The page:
Don’t Let a Student Loan Default Ruin Your Financial Life

While it is generally accepted that higher education is an essential credential in the 21st century, it is equally true that it comes at a higher cost than ever before.

Today, more than 43 million Americans together owe $1.4 trillion in student loan debt. Even worse, a record 8.5 million consumers have defaulted on federal student loans, the least costly student loan product that and also offers the most flexible terms.

According to the federal Department of Education (DOE), default rates at some institutions are so high that they are now at-risk of losing access to federal student aid. Of the 10 institutions identified, as at-risk for this aid, seven are for-profit schools.

High default rates are usually one of two measurements: either 30 percent or more defaults over three consecutive years or a default rate of 40 percent over the last year. At these levels, DOE could impose sanctions. However a series of 2017 Departmental actions suggest a more favorable view of for-profit institutions than in the previous administration.

As a result, it would be prudent for all student loan borrowers to seize control of setting their financial houses in order. Defaulting on a major loan — like student ones — can bring a rippling and deteriorating effects. From declining credit profiles to the ability to land a job, or the higher cost of new credit, it is in the best interest of consumers to find out as much as possible on their loan and its repayment.

Just as with mortgages, student loan servicers can and do frequently change. And it is not always a certainty that as files and accounts were transferred that loan records are complete or up-to-date. But if borrowers take the time to make a list of their own personal records and payments, resolving loan issues with servicers could lead to a focused and fact-based discussion.

Federal student borrowers have a right to a repayment plan based on their income. No matter the circumstances, consumers can request their monthly loan payments be reviewed against their income. Affordable payment options are available even to student borrowers who have either missed payments or lost a job.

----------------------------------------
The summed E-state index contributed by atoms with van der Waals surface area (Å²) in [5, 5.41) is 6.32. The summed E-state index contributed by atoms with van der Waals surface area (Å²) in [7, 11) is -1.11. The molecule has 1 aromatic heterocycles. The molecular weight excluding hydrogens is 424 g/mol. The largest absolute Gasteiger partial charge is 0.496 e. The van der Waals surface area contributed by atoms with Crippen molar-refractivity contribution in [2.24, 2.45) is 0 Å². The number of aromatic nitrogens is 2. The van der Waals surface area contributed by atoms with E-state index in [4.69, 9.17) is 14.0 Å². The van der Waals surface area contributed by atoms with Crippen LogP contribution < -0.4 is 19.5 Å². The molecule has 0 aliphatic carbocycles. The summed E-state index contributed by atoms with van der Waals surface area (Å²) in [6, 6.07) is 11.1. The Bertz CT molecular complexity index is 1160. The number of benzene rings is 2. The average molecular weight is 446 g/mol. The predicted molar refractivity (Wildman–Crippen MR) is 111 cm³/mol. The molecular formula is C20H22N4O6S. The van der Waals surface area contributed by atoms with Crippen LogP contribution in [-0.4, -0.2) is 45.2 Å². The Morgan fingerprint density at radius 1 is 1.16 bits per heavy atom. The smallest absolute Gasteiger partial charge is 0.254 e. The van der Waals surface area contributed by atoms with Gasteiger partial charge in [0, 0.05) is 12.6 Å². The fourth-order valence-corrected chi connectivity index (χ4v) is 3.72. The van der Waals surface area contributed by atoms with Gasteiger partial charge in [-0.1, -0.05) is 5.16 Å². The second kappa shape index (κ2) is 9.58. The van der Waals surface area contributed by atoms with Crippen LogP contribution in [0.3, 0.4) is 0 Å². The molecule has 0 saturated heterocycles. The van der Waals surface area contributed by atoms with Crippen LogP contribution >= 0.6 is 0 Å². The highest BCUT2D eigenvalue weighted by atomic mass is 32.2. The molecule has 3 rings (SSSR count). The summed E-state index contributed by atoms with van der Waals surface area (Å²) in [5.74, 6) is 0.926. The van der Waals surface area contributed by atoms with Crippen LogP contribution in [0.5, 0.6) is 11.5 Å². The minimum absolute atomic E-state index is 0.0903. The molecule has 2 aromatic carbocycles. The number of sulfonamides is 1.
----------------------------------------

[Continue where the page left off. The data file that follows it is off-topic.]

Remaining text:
Even if servicer discussions prove unproductive in resolving loan issues, consumers still have state and government offices that can assist.

The Consumer Financial Protection Bureau (CFPB) has an online complaint form specifically for student loans. According to CFPB, 97 percent of consumers receive timely replies after filing a complaint. Copies of payments, correspondence and other related loan documents should be attached when filing a complaint. Consumers must also identify whether the complaint involves a federal or private student loan.

CFPB’s toll-free number (855-411-2372) is staffed Monday through Friday from 8 a.m. to 8 p.m. Eastern time. More information on student loans is also available at https://www.consumerfinance.gov/consumer-tools/student-loans.

Consumers can also contact their state Attorney General (AG) for complaint assistance. As with CFPB, most state AGs have online access to file complaints. In the metro area, consumers may contact the respective AG offices for assistance:

District of Columbia: https://oag.dc.gov/service/submit-consumer-complaint

Maryland: http://www.marylandattorneygeneral.gov/Pages/CPD/default.aspx

Virginia: https://www.oag.state.va.us/consumer-protection/index.php/file-a-complaint

“If you’re struggling to repay, lost your job, there are solutions — call your servicer,” noted Whitney Barkley-Denney, a student loan expert and Policy Counsel with the Center for Responsible Lending. “There are solutions.”

“At the same time, the Department of Education should do more to ensure that borrowers are well informed and paying under the best plan available to them,” concluded Barkley.

Charlene Crowell is the communications deputy director at the Center for Responsible Lending. She can be reached at charlene.crowell@responsiblelending.org.

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